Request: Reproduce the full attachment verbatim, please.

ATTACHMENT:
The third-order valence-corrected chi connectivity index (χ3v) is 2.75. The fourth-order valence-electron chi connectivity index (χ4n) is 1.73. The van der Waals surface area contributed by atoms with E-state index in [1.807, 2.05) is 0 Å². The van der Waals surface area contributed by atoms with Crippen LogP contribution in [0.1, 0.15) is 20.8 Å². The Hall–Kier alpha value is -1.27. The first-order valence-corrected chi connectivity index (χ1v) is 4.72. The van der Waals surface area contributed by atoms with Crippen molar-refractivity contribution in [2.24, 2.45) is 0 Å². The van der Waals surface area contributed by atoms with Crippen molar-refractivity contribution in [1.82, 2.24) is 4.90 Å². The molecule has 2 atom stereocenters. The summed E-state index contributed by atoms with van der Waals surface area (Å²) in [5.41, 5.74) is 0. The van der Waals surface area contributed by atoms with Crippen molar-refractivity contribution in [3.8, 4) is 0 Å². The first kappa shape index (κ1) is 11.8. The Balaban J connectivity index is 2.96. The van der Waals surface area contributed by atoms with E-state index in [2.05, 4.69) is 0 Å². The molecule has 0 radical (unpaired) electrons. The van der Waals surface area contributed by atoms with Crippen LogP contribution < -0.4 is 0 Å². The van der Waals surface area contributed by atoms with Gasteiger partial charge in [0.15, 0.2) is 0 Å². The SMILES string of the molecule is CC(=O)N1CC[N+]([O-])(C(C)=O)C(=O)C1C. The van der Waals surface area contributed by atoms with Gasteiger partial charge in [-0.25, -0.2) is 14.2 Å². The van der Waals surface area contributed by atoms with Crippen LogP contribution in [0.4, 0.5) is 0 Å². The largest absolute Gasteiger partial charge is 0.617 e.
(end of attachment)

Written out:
The third-order valence-corrected chi connectivity index (χ3v) is 2.75. The fourth-order valence-electron chi connectivity index (χ4n) is 1.73. The van der Waals surface area contributed by atoms with E-state index in [1.807, 2.05) is 0 Å². The van der Waals surface area contributed by atoms with Crippen LogP contribution in [0.1, 0.15) is 20.8 Å². The Hall–Kier alpha value is -1.27. The first-order valence-corrected chi connectivity index (χ1v) is 4.72. The van der Waals surface area contributed by atoms with Crippen molar-refractivity contribution in [2.24, 2.45) is 0 Å². The van der Waals surface area contributed by atoms with Crippen molar-refractivity contribution in [1.82, 2.24) is 4.90 Å². The molecule has 2 atom stereocenters. The summed E-state index contributed by atoms with van der Waals surface area (Å²) in [5.41, 5.74) is 0. The van der Waals surface area contributed by atoms with Crippen molar-refractivity contribution in [3.8, 4) is 0 Å². The first kappa shape index (κ1) is 11.8. The Balaban J connectivity index is 2.96. The van der Waals surface area contributed by atoms with E-state index in [2.05, 4.69) is 0 Å². The molecule has 0 radical (unpaired) electrons. The van der Waals surface area contributed by atoms with Crippen LogP contribution < -0.4 is 0 Å². The van der Waals surface area contributed by atoms with Gasteiger partial charge in [0.15, 0.2) is 0 Å². The SMILES string of the molecule is CC(=O)N1CC[N+]([O-])(C(C)=O)C(=O)C1C. The van der Waals surface area contributed by atoms with Gasteiger partial charge in [-0.25, -0.2) is 14.2 Å². The van der Waals surface area contributed by atoms with Crippen LogP contribution in [0.4, 0.5) is 0 Å². The largest absolute Gasteiger partial charge is 0.617 e.